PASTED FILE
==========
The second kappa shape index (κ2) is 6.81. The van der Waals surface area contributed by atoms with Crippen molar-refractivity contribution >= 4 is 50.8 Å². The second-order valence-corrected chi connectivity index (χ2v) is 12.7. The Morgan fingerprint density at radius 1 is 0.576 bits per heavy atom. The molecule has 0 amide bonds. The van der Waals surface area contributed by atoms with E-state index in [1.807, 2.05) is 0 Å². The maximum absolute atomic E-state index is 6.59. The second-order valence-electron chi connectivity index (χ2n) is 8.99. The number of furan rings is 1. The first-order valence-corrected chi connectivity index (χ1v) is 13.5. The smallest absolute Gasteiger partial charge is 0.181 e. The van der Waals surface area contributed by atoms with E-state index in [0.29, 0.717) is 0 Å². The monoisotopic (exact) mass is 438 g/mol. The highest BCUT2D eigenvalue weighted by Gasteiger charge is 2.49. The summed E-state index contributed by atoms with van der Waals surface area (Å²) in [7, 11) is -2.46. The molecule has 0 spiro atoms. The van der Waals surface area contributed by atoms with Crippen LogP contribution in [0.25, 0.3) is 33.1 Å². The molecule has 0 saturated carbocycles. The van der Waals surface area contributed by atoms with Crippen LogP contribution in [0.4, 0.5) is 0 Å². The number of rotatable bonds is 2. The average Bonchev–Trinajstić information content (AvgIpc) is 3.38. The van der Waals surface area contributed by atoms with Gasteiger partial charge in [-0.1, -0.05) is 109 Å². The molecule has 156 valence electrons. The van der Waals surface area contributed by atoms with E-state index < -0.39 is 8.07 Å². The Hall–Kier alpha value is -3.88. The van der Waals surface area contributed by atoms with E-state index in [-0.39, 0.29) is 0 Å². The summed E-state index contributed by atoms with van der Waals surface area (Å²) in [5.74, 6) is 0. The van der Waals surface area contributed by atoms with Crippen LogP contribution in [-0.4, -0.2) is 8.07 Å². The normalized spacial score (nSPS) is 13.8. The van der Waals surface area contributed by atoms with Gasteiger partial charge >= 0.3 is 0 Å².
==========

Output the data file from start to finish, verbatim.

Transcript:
The second kappa shape index (κ2) is 6.81. The van der Waals surface area contributed by atoms with Crippen molar-refractivity contribution >= 4 is 50.8 Å². The second-order valence-corrected chi connectivity index (χ2v) is 12.7. The Morgan fingerprint density at radius 1 is 0.576 bits per heavy atom. The molecule has 0 amide bonds. The van der Waals surface area contributed by atoms with E-state index in [1.807, 2.05) is 0 Å². The maximum absolute atomic E-state index is 6.59. The second-order valence-electron chi connectivity index (χ2n) is 8.99. The number of furan rings is 1. The first-order valence-corrected chi connectivity index (χ1v) is 13.5. The smallest absolute Gasteiger partial charge is 0.181 e. The van der Waals surface area contributed by atoms with E-state index in [0.29, 0.717) is 0 Å². The monoisotopic (exact) mass is 438 g/mol. The highest BCUT2D eigenvalue weighted by Gasteiger charge is 2.49. The summed E-state index contributed by atoms with van der Waals surface area (Å²) in [7, 11) is -2.46. The molecule has 0 spiro atoms. The van der Waals surface area contributed by atoms with Crippen LogP contribution in [0.25, 0.3) is 33.1 Å². The molecule has 0 saturated carbocycles. The van der Waals surface area contributed by atoms with Crippen LogP contribution in [0.4, 0.5) is 0 Å². The number of rotatable bonds is 2. The average Bonchev–Trinajstić information content (AvgIpc) is 3.38. The van der Waals surface area contributed by atoms with Gasteiger partial charge in [-0.1, -0.05) is 109 Å². The molecule has 156 valence electrons. The van der Waals surface area contributed by atoms with E-state index < -0.39 is 8.07 Å². The Hall–Kier alpha value is -3.88. The van der Waals surface area contributed by atoms with E-state index in [-0.39, 0.29) is 0 Å². The summed E-state index contributed by atoms with van der Waals surface area (Å²) in [5.74, 6) is 0. The van der Waals surface area contributed by atoms with Crippen LogP contribution in [-0.4, -0.2) is 8.07 Å². The normalized spacial score (nSPS) is 13.8. The van der Waals surface area contributed by atoms with Gasteiger partial charge >= 0.3 is 0 Å².